Changes to spring break might be unwelcome, but they are necessary

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If you were getting used to having two lengthy full weeks off every spring semester, you’re out of luck. This next year will be the beginning of a new precedent set by the university to change Loyola’s academic calendar. The new schedule will shorten either Easter break or Mardi Gras break, depending on the year.

This decision may understandably result in some frustration from students. We have been using these breaks to not only take time off from classes, but also visit our families and go on vacations we wouldn’t otherwise be afforded had we attended a different college. Having two spring breaks has been a luxury we have accepted with open arms. While our neighbors at Tulane had their breaks combined into one during Mardi Gras this past year, we were getting ready to take two vacations – all within the span of a few months of each other.

Yet those of us who remember the winter of early 2018 may see a rationale for these schedule changes. During that winter, an irregular cold front blew into New Orleans, covering everything in a layer of frost and reaching freezing temperatures. As a city so far South, we don’t have the infrastructure to handle a cold climate – and as a result, the roads iced over, pipes froze and burst in houses, and school was ultimately cancelled for safety concerns.

This hiatus went on for two days. We rejoiced having school off, but later, it became apparent that missing these two days of school put our university in jeopardy with maintaining a proper academic calendar. According to the Southern Association of Colleges and Schools, there are a certain number of days of class required in a academic year to meet accreditation standards. Missing these days led us to miss the mark and forced us to hold make-up classes, many of which our professors struggled to schedule around their own personal lives.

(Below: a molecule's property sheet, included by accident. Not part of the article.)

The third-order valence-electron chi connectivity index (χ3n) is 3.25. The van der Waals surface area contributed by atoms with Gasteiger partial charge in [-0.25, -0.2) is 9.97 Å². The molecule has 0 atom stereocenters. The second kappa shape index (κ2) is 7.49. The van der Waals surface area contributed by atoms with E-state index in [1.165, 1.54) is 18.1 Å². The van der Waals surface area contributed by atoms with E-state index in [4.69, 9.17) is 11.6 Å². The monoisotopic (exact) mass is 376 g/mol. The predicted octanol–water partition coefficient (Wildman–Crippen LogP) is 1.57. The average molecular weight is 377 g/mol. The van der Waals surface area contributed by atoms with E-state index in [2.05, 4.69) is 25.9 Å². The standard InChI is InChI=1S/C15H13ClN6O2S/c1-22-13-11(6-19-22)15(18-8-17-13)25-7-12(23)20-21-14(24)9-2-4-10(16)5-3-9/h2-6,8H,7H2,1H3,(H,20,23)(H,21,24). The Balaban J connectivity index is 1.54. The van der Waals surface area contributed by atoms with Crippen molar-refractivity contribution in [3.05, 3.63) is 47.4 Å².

The choice to change our Spring Break next year – making it from April 9 through April 13, essentially a long weekend rather than a full week – is disappointing but responsible.

New Orleans is a relatively disaster-prone city. We have hurricanes that threaten the Gulf region almost every year, and events like the freeze incident show how vulnerable we are to the university having to close. Building in days into our academic calendar that we can use in extreme weather incidents or other events is essential to maintaining our accreditation status.

Although it’s unfortunate that we won’t be taking two weeks off next spring semester, we ought to embrace these changes that are coming. The two-week-break system was only implemented in 2007, and prior to that, the schedule we are switching to existed. We are simply reverted back to what Loyola always did – take one full week and one long weekend off each spring.

Having a shorter break might feel daunting, but as students, we should try to understand that this is a matter of accreditation issues and will protect us from problems if natural disasters or other unforeseen circumstances arise. In the end, having two spring breaks is cool – but having a degree from an accredited university is much cooler.

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